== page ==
and this
and this
and this
and this
and this
and this

I didn’t necessarily think Obama’s presidency would make racism go away, but I didn’t think it would make it worse. (Was that the blindness of my white privilege again..?) Not that there are more racists now–ha! but that they’re all losing whatever it was that was preventing them from being utterly and unapologetically aggressive about it previously.

Is that a good thing? Now that it’s so much out in the open, will that make it easier to kill? Maybe–but, like the Arizona’s new laws, how many people are going to get really hurt in the process? And what if there’s not even an end that’s justifying these means?

Please, folks, stop doing this. Is it really that horrible to you that we have a black President? Is it..?

Sobering Realization.

Friday, May 14th, 2010

My older son is an adult.

(Rinse, repeat.)

No, no, no!–it can’t be!–

To give me credit, I’m not utterly blown away by this because it smacks me upside the head with my own advancing age and/or mortality. I still feel like a teenaged twit half the time, probably because I specialize in having an unsettled life. No, that’s not it–

He became a legal adult a few months ago, but it didn’t really hit me then. He sure didn’t look any different the day after his eighteenth birthday. A few months before that, he’d acquired his first real girlfriend, and navigating those waters (specifically, those sexually active waters) was a bit stressful, but not that big a deal. Well, not after I acquired some comfort level about his contraceptive responsibility, anyway.

His high school graduation ceremony approacheth! Nope, that still didn’t send me over the edge…I’m actually looking forward to it, except for the part where I have to hang out with my ex-mother-in-law. I haven’t even seen the woman since 1998. While I was divorcing my sons’ dad, one of the few comforting realizations I had in conjunction with that whole mess was that I was never, ever going to have to deal with her again. (The currently-high-school-graduating culprit was only eight years old at the time his father and I were separating, so I must’ve blocked this eventuality out.) Gah. How do you talk to your ex-mother-in-law, the one who probably threw a party when you vacated her son’s life ten years ago..? Maybe I can come up with a strategic need to go to the bathroom if it looks like we have to stand within ten feet of each other at any point.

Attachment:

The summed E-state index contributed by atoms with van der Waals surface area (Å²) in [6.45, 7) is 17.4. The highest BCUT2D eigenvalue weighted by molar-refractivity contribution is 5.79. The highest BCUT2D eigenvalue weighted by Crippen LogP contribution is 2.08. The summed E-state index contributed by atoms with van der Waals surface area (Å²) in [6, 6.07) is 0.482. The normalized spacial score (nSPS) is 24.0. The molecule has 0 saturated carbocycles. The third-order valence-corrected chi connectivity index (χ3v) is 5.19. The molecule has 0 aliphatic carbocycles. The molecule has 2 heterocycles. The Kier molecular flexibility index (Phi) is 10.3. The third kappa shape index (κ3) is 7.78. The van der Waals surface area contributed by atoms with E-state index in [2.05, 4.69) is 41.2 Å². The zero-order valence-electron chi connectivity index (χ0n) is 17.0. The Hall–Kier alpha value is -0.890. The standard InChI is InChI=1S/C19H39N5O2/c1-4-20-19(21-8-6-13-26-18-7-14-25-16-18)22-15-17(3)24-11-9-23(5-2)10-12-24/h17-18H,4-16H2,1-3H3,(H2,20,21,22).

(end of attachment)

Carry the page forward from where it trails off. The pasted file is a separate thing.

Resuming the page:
No, what really did it was finding out he’s considering enlisting the Air Force. As in, he’s already talked to a recruiter. Twice. This week! Now, if he is going to enlist, the Air Force is definitely the place to do it–buncha wusses, hardly any Iraq or Afghanistan casualties, lots of technical training schools–but still. Eeek!

The worst part about the whole thing is this:

I have officially run out of chances to raise him right.

Yep, I have. Whatever I’ve done over the past eighteen years, that’s it. No going back. No redos. No changing my whole strategy of childrearing. No getting to be a better mom. The mom I was is now the mom that I will always have been. And I’m really, really afraid I didn’t do a good enough job.

I must go wallow now in my combined feelings of guilt and impending doom…be back later.

Ha! It is all clear to me now.

Thursday, May 13th, 2010

First Man on Moon Blasts New NASA Plan

Armstrong, who commanded the historic Apollo 11 moon landing mission in July 1969, criticized what he billed as an air of secrecy that preceded Obama’s February announcement which cancelled NASA’s Constellation program aiming for the moon.

“A plan that was invisible to so many was likely contrived by a very small group in secret who persuaded the President that this was a unique opportunity to put his stamp on a new and innovative program,” Armstrong, 79, said in a statement to a Senate subcommittee reviewing NASA’s new space plan.